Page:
Numerical simulations of the temporal evolution of laser light filamentation and stimulated Brillouin forward scattering (SBFS) in plasmas, under conditions that are relevant to laser fusion, are presented and analyzed. Long term unsteady behavior of filaments is observed to be the norm. Temporal and spatial incoherence due to filamentation and SBFS are impressed upon time-independent incident laser beams. The bandwidth and angular divergence imposed upon the beam increase with the strength of the interaction. In addition, the spectrum of the transmitted light is redshifted by an amount that increases with the interaction strength. Spectral analysis of the transmitted light reveals that SBFS plays a role in the generation of the observed temporal incoherence. Incident beams with some spatial incoherence but no temporal smoothing are compared to those with ab initio temporal beam smoothing (TBS). Under typical conditions, TBS beams will undergo far less angular and spectral spreading and far less SBFS than unsmoothed beams
Laser Imprint Reduction with a Short Shaping Laser Pulse Incident Upon a Foam-Plastic Target( )

1 edition published in 2002 in English and held by 0 WorldCat member libraries worldwide

In the previous work [Metzler et al., Phys. Plasmas 6, 3283 "1999"] it was shown that a tailored density profile could be very effective in smoothing out the laser beam non-uniformities imprinted into a laser-accelerated target. However, a target with a smoothly graded density is difficult to manufacture. A method of dynamically producing a graded density profile with a short shaping laser pulse irradiating a foam layer on top of the payload prior to the drive pulse is proposed. It is demonstrated that the intensity and the duration of the shaping pulse, the time interval between the shaping pulse and the drive pulse, and the density ratio between the foam and the payload can be selected so that the laser imprint of the drive pulse is considerably suppressed without increasing the entropy of the payload. The use of the foam-plastic target and a shaping pulse reduces the imprinted mass perturbation amplitude by more than an order of magnitude compared to a solid plastic target. The requirements to the smoothing of the drive and shaping laser beams and to the surface finish of the foam-plastic sandwich target are discussed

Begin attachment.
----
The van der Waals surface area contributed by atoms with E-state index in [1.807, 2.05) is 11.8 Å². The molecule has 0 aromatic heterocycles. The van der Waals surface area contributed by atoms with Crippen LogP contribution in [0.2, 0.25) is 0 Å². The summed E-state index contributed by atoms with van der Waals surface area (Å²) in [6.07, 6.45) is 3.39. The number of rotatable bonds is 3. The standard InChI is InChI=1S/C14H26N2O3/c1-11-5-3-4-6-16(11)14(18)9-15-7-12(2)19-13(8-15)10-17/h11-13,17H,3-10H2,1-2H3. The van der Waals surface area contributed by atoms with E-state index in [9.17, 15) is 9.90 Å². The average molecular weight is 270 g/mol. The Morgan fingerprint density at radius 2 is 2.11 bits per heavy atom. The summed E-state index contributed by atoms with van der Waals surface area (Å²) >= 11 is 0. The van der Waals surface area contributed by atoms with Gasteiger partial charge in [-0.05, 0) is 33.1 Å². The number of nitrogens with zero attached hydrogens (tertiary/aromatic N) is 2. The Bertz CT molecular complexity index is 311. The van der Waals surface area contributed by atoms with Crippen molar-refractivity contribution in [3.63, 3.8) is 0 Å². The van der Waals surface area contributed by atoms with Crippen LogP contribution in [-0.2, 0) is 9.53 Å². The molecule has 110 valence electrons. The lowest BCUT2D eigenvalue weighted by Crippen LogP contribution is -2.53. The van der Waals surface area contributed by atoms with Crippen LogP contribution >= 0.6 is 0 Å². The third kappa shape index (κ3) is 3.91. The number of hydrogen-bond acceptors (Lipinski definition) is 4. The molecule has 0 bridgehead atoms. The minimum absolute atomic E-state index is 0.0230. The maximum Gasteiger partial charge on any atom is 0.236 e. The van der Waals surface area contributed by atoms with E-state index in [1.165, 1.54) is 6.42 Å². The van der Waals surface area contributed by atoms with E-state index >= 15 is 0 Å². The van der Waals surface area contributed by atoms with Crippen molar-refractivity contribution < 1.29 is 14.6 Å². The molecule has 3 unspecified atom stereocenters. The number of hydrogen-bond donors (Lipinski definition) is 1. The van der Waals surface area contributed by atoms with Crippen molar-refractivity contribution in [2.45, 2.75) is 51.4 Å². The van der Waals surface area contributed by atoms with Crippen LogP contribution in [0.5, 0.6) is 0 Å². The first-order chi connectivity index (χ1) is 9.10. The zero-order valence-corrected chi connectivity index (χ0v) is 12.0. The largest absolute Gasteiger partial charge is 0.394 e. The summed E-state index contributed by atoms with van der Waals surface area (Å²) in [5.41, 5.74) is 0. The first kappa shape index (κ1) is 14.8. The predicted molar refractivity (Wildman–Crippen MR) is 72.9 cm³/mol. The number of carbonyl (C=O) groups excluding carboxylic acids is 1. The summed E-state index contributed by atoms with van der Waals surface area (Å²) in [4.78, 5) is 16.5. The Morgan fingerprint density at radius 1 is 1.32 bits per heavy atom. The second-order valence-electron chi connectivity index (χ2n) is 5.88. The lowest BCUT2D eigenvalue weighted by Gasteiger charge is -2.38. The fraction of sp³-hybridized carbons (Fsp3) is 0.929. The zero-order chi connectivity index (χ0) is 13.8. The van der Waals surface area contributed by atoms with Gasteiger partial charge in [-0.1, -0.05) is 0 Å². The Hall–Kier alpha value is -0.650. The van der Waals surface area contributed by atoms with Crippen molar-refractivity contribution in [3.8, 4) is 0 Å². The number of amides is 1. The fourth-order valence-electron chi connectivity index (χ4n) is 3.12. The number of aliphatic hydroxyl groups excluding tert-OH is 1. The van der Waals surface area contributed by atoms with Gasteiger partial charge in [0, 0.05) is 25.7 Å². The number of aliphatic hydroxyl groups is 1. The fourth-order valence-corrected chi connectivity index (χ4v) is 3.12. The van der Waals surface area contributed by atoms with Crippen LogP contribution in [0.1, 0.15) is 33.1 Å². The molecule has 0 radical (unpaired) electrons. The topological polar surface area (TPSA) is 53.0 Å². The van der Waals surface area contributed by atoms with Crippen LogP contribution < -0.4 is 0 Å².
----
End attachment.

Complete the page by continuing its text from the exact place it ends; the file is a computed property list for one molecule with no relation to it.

Modeling Fluid Instabilities in Inertial Confinement Fusion Hydrodynamics Codes( )

1 edition published in 2005 in English and held by 0 WorldCat member libraries worldwide

The numerical tools typically used to model the evolution of fluid instabilities in inertial confinement fusion (ICF) hydrodynamics codes are examined, and some are found to have properties which would seem to be incompatible with the accurate modeling of small-amplitude perturbations, i.e., perturbations in the linear stage of evolution. In particular a "differentiability condition" which is satisfied by the physics in such situations is not necessarily satisfied by the numerical algorithms in typical use. It is demonstrated that it is possible to remove much of the non-differentiability in many cases, and that substantial improvement in one's ability to accurately model the evolution of small amplitude perturbations can result. First a simple example involving a non-differentiable radiation transport algorithm is shown, and then the non- differentiabilities introduced by the use of upwind and "high resolution" hydrodynamics algorithms are analyzed